Albino elephants are rare, but you wouldn't know it from the proliferation of references to white elephants. A figurative white elephant is a possession or project that, whatever hopes may have accompanied its creation, proves a sinkhole for money and becomes a burden for its owner.
David Jeanes, president of the lobby group Transport 2000, said this month that the expansion of Toronto's Pearson International Airport may surpass what the market needs and will support. "We may find ... that Pearson ends up being a white elephant." A January article on the Hibernia oil fields off Newfoundland said, "Oil finally began to flow in 1997, but even then there were skeptics who believed the gigantic steel and concrete island in the ocean might prove to be a white elephant."
How could something as rare as an albino elephant prove of little value? The answer seems to lie in Siam, now Thailand. As the story goes, any white elephants found in the wild became the property of Siam's king, and could not be used for toil or be ridden by anyone except the king. The king, whether to honour or punish a courtier, might present him with one of the elephants. Reader Robert Findlay, recalling that story in a 2006 letter, wrote that "there seems to have been a very fine line between honouring and punishing." Since the elephant was a gift from the king, the recipients "could not give it away, and because it was sacred it couldn't be worked, so they were stuck with all the expenses and difficulties of caring for their white elephant." The sacred aspect had to do with the Buddha, whose mother was said to have dreamed of her son-to-be as a white elephant, whose many symbolic attributes include knowledge and prosperity.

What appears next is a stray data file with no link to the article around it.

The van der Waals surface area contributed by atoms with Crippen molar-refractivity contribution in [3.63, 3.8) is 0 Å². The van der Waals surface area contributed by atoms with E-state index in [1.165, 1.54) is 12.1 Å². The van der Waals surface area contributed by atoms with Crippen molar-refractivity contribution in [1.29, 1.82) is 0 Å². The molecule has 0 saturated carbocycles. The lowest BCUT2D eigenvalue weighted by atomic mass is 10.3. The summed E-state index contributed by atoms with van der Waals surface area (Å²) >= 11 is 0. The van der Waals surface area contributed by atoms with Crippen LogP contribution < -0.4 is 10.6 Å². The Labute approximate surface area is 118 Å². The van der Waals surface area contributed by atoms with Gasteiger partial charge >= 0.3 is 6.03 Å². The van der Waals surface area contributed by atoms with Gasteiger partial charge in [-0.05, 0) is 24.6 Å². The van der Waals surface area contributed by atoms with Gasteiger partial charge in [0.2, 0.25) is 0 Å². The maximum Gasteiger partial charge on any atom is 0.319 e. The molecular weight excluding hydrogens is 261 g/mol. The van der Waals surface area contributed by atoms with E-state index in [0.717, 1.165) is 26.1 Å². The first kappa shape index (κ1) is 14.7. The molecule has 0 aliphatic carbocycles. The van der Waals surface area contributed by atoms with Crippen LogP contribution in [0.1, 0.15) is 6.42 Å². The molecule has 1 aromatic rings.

There appears to be no solid evidence that a real king of Siam pushed his courtiers into bankruptcy by unloading his white elephants on them, but there is no doubt the animals were special to the country's kings. The Oxford English Dictionary cites references from 1663 ("the white elephant whereon he [the king of Siam]was mounted") and 1841 (white elephants "are kept in the stables of the king, and treated with a kind of veneration"). The first figurative citation is in a letter by English novelist Geraldine Jewsbury published posthumously in 1892 and written in 1851: "His services are like so many white elephants, of which nobody can make use, and yet that drain one's gratitude, if indeed one does not feel bankrupt."
Of course, an elephant doesn't need to be white to be ruinously expensive. Wordsmith Robert Hendrickson writes that Charles I, who ruled England, Scotland and Ireland from 1625 until he had his head lopped off in 1649, was presented with a grey elephant by the king of Siam and was not at all happy with the cost of catering to the creature, particularly since Parliament was giving him a hard time about his expenses. Writer Charles Earle Funk said Charles's queen even had to postpone her yearly trip to Bath because the elephant was siphoning so much from the Royal treasury. (Elephants are good at siphoning things.) This tale may have melded with the Siamese tale in shaping the white elephant as we know it, and pay for it, today.
Making do with little dew
Anson McKim passes along an article on golf courses from Florida's Longboat Observer. "The toughest challenge for the golf industry this year," the piece says, "will be making due with a lot less water for irrigation." The writer probably meant making do, but in the circumstances, McKim suggests, he may have meant making dew.
And Russell Brown was amused by this line in an obituary of actor Roy Scheider: "After that, Mr. Scheider continued to be given plumb roles." Brown comments: "I take it, therefore, that he always played the straight man?"